My last session was my luxury session as I called it.  It was about making things look good and cute.  April Whitehead is a former Art teacher who gave lots of good ideas about how to make things that I produce in my classroom, for all people, look nice and neat, but great!  We didn’t have much time to create at the end, but it introduced me to a new tool, Google draw, which might be the solution to my problem of working on Mac at home and Windows at school.  This seems like a tool where I can create documents that are easy to transfer between the two systems.  I also was reintroduced to Adobe Spark and Canva, both of which I used during my Master’s program for various projects.  It was a nice end to the day of learning and a great way to remind me to keep my audience in mind.  My coteacher has some “font anger issues” which I could tease her about too via text messages too during the presentation so it was a win-win!


I hope you enjoyed my adventure.  Am I going back next year?  YES, YES, and YES!  I might even play around with the idea of presenting.  We will see!




Posted in Professional Learning

Tots and Technology Wrap Up – Day 1

OK!  So, I just finished my two days at the TCEA Tots and Technology Conference in Galveston and my brain is overflowing  with great ideas and things I want to try next year.  I saw some awesome presentations by some awesome presenters and really felt like it was money well spent (yes, out of my pocket).  I would like to recap what I learned for my teacher friends who read this but more for me to have a place to put all that I learned so when, in August, I go back to school and can’t remember a thing, I can look here for inspiration.

My first session was an IPAD session.  It was the perfect way to start off my experience.  The presenter, David Hernandez, was a former teacher who now works for Apple, helping teachers implement them in their classrooms.  There were some A-HA moments about technology in general, and some great apps that I have never seen before.  He was very calm and chill, which at 8am is the only way to get me onboard, that is for sure.


My next session was a Birds of a Feather session.  It was really like a twitter chat but in the room with the people you are chatting with.  I could have lived without that one but it was my first opportunity to witness people resisting what was going on.  Maybe because I paid for this myself, but I was going to get everything I could out of this and wasn’t going to complain about how I’d rather be at the beach.

My third session for the morning was probably one of my favorites.  I was about to enter the J2 world, with presenters Janet Corder and Joan Gore.  These ladies are professional presenters, but you can see their love of being in the classroom a mile away.  They were hilarious, like an old married couple.  Their session was on Green Screen Magic.  Now some of you know I jumped in to using green screen a bit at the end of the year with my kids’ research.  But now, there is so much more I want to do.  I can’t wait to get my green gloves (another take away from a different presentation) and paint my pizza box green and do a Three Little Pigs puppet retelling.   Yes, I am going to do this at home.  Because if I am that excited about trying it, then I need to work out the kinks before I introduce it to my kids in the classroom in the fall.  But more than great ideas, I was genuinely excited about being a teacher.  These two ladies really know how to make being a teacher seem like the best job ever (and sometimes it can really be).  The wealth of information that they shared from blogs to ideas was mind-boggling.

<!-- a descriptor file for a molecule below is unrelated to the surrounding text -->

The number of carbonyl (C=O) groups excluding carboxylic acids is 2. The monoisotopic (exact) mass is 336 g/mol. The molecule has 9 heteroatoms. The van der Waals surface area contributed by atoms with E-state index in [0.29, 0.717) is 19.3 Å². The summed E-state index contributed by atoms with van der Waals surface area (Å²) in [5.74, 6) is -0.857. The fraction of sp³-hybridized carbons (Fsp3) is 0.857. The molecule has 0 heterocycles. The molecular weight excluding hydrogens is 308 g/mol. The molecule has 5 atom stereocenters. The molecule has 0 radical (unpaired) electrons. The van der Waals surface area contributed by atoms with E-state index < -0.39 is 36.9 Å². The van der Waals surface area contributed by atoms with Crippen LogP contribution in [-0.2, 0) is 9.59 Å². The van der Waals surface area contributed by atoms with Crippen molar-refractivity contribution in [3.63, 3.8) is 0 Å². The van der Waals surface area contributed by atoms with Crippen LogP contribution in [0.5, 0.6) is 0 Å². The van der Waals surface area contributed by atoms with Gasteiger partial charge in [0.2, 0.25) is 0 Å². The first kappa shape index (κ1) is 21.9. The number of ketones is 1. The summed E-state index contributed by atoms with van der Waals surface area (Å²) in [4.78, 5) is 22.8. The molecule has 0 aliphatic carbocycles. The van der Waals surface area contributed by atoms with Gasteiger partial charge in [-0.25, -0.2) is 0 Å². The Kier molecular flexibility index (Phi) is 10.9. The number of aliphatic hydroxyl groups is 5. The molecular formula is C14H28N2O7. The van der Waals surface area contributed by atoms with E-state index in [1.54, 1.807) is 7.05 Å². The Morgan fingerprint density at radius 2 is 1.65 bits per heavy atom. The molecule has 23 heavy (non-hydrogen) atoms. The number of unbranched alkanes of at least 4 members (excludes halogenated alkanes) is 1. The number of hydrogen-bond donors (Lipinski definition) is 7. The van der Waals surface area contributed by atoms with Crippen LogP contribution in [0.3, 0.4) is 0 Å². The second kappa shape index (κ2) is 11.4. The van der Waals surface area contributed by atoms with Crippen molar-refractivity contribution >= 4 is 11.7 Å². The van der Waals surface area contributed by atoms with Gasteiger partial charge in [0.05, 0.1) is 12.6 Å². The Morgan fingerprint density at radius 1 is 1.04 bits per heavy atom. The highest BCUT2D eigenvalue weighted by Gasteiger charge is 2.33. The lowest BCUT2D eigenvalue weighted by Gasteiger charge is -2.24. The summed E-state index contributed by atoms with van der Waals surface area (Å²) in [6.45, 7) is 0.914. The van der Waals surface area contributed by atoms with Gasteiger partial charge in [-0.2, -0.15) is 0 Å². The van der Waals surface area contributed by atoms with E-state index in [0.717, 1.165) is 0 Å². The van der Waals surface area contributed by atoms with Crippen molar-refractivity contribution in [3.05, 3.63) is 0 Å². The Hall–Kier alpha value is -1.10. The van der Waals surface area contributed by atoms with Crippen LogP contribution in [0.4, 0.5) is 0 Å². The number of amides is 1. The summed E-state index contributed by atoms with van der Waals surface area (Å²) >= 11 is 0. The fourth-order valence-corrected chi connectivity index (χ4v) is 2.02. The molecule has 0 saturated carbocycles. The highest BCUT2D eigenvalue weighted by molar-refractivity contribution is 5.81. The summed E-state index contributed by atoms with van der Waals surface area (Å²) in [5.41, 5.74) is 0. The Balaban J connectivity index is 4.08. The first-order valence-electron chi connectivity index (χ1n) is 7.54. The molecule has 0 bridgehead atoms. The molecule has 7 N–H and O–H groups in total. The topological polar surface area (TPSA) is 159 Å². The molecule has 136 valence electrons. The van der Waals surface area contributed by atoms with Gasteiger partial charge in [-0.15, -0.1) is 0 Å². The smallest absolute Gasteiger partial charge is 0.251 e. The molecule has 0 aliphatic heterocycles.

My next session was on Doodle Buddy.  I had used this at the urging of my coteacher this year but only really for one activity.  Peggy Reimers, from TCEA, was an awesome presenter with a great sense of humor and a joy in using this app with kids.  I came away with multiple new ways to use doodle buddy, from using it for context clues and inferencing to using it to make a self-portrait at the beginning of the year.  This is one of the tools that is already loaded on my IPADS so I am ready to go with this next year for sure.

Now, let’s talk about lunch.  This was no box lunch conference.  The food provided by the Galveston Convention Center was awesome, as were all the employees there to serve us!  Sorry, it had to be said.

My first session after lunch was another presentation by J2.  Not once but twice in one day.  At this point, the Convention Center Wifi was having issues, so we spent a lot of time waiting on things to load up but honestly, I barely noticed.  I might possibly be able to listen to these two go on all day.  Many of the tools like Go Noodle and Kahoot I had used in my classroom already.  But I hadn’t used Quizziz because I felt like it was too much like Kahoot.  Then I was given some mind-blowing information.  The app has added the function to read the question to the child, along with having everything in one place unlike Kahoot which uses a device and a board.  I also was reintroduced to Shadow Puppet which I really need to explore more.  They shared a cool bingo making site, and there is so much they didn’t even get to that I need to go back and read.  Again, I walked away with at least two new tools that I can use right away.

My next session was Give Your Literacy Stations a Tech Inspired Makeover.  Cue, energy overload.  This presenter was fabulous, just what I needed at the midpoint of a long day.  Brittany Adcock is a first grade teacher in Texarkana and she is a bundle of fun.  I teach primarily reading in my classroom, so it’s no surprise why I chose this presentation.  I learned about Epic Pals and really need to use Epic in my classroom next year.  It’s free for teachers.  Why am I so resistant to these things?  I have no idea.  I also learned about (and purchased on Amazon right there) Tiggly.  I can’t wait to get this later in the week and begin to play with it.  My kids are going to love it I am sure.  On an interesting side note, she just started her Master’s at Lamar so the DLL program is really growing and getting stronger for sure.